General Hill now came up and told me he had been very unwell all day, and in fact he looks very delicate. He said he had had two of his divisions engaged, and had driven the enemy four miles into his present position, capturing a great many prisoners, some cannon, and some colours; he said, however, that the Yankees had fought with a determination unusual to them. He pointed out a railway cutting, in which they had made a good stand; also, a field in the centre of which he had seen a man plant the regimental colour, round which the regiment had fought for some time with much obstinacy, and when at last it was obliged to retreat, the colour-bearer retired last of all, turning round every now and then to shake his fist at the advancing rebels. General Hill said he felt quite sorry when he saw this gallant Yankee meet his doom.

General Ewell had come up at 3.30, on the enemy’s right (with part of his corps), and completed his discomfiture. General Reynolds, one of the best Yankee generals, was reported killed. Whilst we were talking, a message arrived from General Ewell, requesting Hill to press the enemy in the front, whilst he performed the same operation on his right. The pressure was accordingly applied in a mild degree, but the enemy were too strongly posted, and it was too late in the evening for a regular attack. The town of Gettysburg was now occupied by Ewell, and was full of Yankee dead and wounded. I climbed up a tree in the most commanding place I could find, and could form a pretty good general idea of the enemy’s position, although, the tops of the ridges being covered with pinewoods, it was very difficult to see anything of the troops concealed in them. The firing ceased about dark, at which time I rode back with General Longstreet and his Staff to his headquarters at Cashtown, a little village eight miles from Gettysburg. At that time troops were pouring along the road, and were being marched towards the position they are to occupy to-morrow.

In the fight to-day nearly 6000 prisoners had been taken, and 10 guns. About 20,000 men must have been on the field on the Confederate side. The enemy had two corps d’armée engaged. All the prisoners belong, I think, to the 1st and 11th corps. This day’s work is called a “brisk little scurry,” and all anticipate a “big battle” to-morrow.

I observed that the artillerymen in charge of the horses dig themselves little holes like graves, throwing up the earth at the upper end. They ensconce themselves in these holes when under fire.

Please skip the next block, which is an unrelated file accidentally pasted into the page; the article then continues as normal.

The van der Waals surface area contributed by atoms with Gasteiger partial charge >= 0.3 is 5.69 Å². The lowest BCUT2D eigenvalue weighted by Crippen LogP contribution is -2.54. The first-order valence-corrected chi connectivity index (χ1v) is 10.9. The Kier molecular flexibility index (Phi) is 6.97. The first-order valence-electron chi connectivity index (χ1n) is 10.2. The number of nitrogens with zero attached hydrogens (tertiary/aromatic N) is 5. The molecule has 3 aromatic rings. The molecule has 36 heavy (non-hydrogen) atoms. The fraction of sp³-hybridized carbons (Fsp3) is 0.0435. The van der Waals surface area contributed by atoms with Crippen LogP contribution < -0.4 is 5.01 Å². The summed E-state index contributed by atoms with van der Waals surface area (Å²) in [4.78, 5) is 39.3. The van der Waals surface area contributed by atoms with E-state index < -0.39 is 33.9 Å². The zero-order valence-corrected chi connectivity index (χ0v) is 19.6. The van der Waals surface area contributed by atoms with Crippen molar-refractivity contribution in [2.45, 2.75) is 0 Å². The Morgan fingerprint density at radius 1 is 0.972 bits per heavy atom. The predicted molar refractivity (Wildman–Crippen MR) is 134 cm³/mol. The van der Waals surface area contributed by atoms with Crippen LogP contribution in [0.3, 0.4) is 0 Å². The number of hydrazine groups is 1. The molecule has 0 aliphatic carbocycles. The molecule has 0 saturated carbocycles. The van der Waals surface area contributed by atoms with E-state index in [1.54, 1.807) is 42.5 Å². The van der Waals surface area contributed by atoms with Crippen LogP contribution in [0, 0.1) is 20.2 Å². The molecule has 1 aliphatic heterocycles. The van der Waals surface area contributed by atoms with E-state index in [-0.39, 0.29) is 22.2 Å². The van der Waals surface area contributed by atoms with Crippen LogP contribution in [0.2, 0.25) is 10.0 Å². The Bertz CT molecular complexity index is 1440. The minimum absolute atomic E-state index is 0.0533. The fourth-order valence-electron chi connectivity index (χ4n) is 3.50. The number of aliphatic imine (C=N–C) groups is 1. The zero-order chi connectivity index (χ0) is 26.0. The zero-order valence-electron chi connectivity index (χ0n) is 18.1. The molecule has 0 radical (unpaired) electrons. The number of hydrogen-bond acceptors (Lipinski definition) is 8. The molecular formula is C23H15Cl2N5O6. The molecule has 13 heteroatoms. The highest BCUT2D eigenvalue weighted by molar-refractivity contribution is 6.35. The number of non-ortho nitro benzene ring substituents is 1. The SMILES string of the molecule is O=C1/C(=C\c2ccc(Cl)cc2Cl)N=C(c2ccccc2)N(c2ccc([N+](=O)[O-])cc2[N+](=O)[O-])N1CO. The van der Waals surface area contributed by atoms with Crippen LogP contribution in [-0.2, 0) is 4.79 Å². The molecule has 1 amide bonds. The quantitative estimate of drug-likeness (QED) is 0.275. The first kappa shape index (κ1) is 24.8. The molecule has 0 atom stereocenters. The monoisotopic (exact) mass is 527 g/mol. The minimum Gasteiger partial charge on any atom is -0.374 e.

At supper this evening, General Longstreet spoke of the enemy’s position as being “very formidable.” He also said that they would doubtless intrench themselves strongly during the night[1] The Staff officers spoke of the battle as a certainty, and the universal feeling in the army was one of profound contempt for an enemy whom they have beaten so constantly, and under so many disadvantages.

[1] I have the best reason for supposing that the fight came off prematurely, and that neither Lee nor Longstreet intended that it should have begun that day. I also think that their plans were deranged by the events of the first.

30th June (Tuesday).—This morning, before marching from Chambersburg, General Longstreet introduced me to the Commander-in-Chief. General Lee is, almost without exception, the handsomest man of his age I ever saw. He is fifty-six years old, tall, broad-shouldered, very well made, well set up—a thorough soldier in appearance; and his manners are most courteous and full of dignity. He is a perfect gentleman in every respect. I imagine no man has so few enemies, or is so universally esteemed. Throughout the South, all agree in pronouncing him to be as near perfection as a man can be. He has none of the small vices, such as smoking, drinking, chewing, or swearing, and his bitterest enemy never accused him of any of the greater ones. He generally wears a well-worn long grey jacket, a high black felt hat, and blue trousers tucked into his Wellington boots. I never saw him carry arms;[1] and the only mark of his military rank are the three stars on his collar. He rides a handsome horse, which is extremely well groomed. He himself is very neat in his dress and person, and in the most arduous marches he always looks smart and clean.[2]

In the old army he was always considered one of its best officers; and at the outbreak of these troubles, he was Lieutenant-Colonel of the 2d cavalry. He was a rich man, but his fine estate was one of the first to fall into the enemy’s hands. I believe he has never slept in a house since he has commanded the Virginian army, and he invariably declines all offers of hospitality, for fear the person offering it may afterwards get into trouble for having sheltered the Rebel General. The relations between him and Longstreet are quite touching—they are almost always together. Longstreet’s corps complain of this sometimes, as they say that they seldom get a chance of detached service, which falls to the lot of Ewell. It is impossible to please Longstreet more than by praising Lee. I believe these two Generals to be as little ambitious and as thoroughly unselfish as any men in the world. Both long for a successful termination of the war, in order that they may retire into obscurity. Stonewall Jackson (until his death the third in command of their army) was just such another simple-minded servant of his country. It is understood that General Lee is a religious man, though not so demonstrative in that respect as Jackson; and, unlike his late brother in arms, he is a member of the Church of England. His only faults, so far as I can learn, arise from his excessive amiability.